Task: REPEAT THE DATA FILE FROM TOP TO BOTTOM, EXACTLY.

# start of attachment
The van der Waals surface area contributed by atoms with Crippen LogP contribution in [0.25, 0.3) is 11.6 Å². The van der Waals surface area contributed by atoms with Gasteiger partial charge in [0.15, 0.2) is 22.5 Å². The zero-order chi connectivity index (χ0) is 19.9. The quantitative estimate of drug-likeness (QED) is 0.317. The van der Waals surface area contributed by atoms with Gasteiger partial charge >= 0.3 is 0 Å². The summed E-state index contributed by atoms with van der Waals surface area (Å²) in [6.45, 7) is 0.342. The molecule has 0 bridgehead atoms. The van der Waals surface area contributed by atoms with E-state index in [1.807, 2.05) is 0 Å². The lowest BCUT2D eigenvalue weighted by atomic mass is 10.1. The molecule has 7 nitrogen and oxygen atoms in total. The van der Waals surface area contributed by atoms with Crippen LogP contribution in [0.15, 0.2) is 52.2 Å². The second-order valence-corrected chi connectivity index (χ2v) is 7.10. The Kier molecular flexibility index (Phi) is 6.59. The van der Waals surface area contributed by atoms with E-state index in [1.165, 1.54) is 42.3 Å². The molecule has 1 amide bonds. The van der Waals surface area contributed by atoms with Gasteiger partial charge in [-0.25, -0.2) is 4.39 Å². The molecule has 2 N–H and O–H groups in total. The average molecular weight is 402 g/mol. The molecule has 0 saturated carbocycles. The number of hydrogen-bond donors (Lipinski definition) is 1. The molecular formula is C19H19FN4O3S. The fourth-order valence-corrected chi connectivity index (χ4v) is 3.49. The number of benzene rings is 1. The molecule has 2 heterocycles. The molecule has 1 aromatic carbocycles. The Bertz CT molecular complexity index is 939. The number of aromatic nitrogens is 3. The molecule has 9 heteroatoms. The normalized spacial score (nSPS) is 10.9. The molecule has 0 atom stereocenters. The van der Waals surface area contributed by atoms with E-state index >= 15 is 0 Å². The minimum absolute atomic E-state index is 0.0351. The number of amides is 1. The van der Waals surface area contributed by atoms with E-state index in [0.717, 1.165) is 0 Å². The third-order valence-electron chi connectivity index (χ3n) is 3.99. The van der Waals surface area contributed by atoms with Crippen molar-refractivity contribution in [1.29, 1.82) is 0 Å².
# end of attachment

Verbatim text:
The van der Waals surface area contributed by atoms with Crippen LogP contribution in [0.25, 0.3) is 11.6 Å². The van der Waals surface area contributed by atoms with Gasteiger partial charge in [0.15, 0.2) is 22.5 Å². The zero-order chi connectivity index (χ0) is 19.9. The quantitative estimate of drug-likeness (QED) is 0.317. The van der Waals surface area contributed by atoms with Gasteiger partial charge >= 0.3 is 0 Å². The summed E-state index contributed by atoms with van der Waals surface area (Å²) in [6.45, 7) is 0.342. The molecule has 0 bridgehead atoms. The van der Waals surface area contributed by atoms with E-state index in [1.807, 2.05) is 0 Å². The lowest BCUT2D eigenvalue weighted by atomic mass is 10.1. The molecule has 7 nitrogen and oxygen atoms in total. The van der Waals surface area contributed by atoms with Crippen LogP contribution in [0.15, 0.2) is 52.2 Å². The second-order valence-corrected chi connectivity index (χ2v) is 7.10. The Kier molecular flexibility index (Phi) is 6.59. The van der Waals surface area contributed by atoms with E-state index in [1.165, 1.54) is 42.3 Å². The molecule has 1 amide bonds. The van der Waals surface area contributed by atoms with Gasteiger partial charge in [-0.25, -0.2) is 4.39 Å². The molecule has 2 N–H and O–H groups in total. The average molecular weight is 402 g/mol. The molecule has 0 saturated carbocycles. The number of hydrogen-bond donors (Lipinski definition) is 1. The molecular formula is C19H19FN4O3S. The fourth-order valence-corrected chi connectivity index (χ4v) is 3.49. The number of benzene rings is 1. The molecule has 2 heterocycles. The molecule has 1 aromatic carbocycles. The Bertz CT molecular complexity index is 939. The number of aromatic nitrogens is 3. The molecule has 9 heteroatoms. The normalized spacial score (nSPS) is 10.9. The molecule has 0 atom stereocenters. The van der Waals surface area contributed by atoms with E-state index >= 15 is 0 Å². The minimum absolute atomic E-state index is 0.0351. The number of amides is 1. The van der Waals surface area contributed by atoms with E-state index in [0.717, 1.165) is 0 Å². The third-order valence-electron chi connectivity index (χ3n) is 3.99. The van der Waals surface area contributed by atoms with Crippen molar-refractivity contribution in [1.29, 1.82) is 0 Å².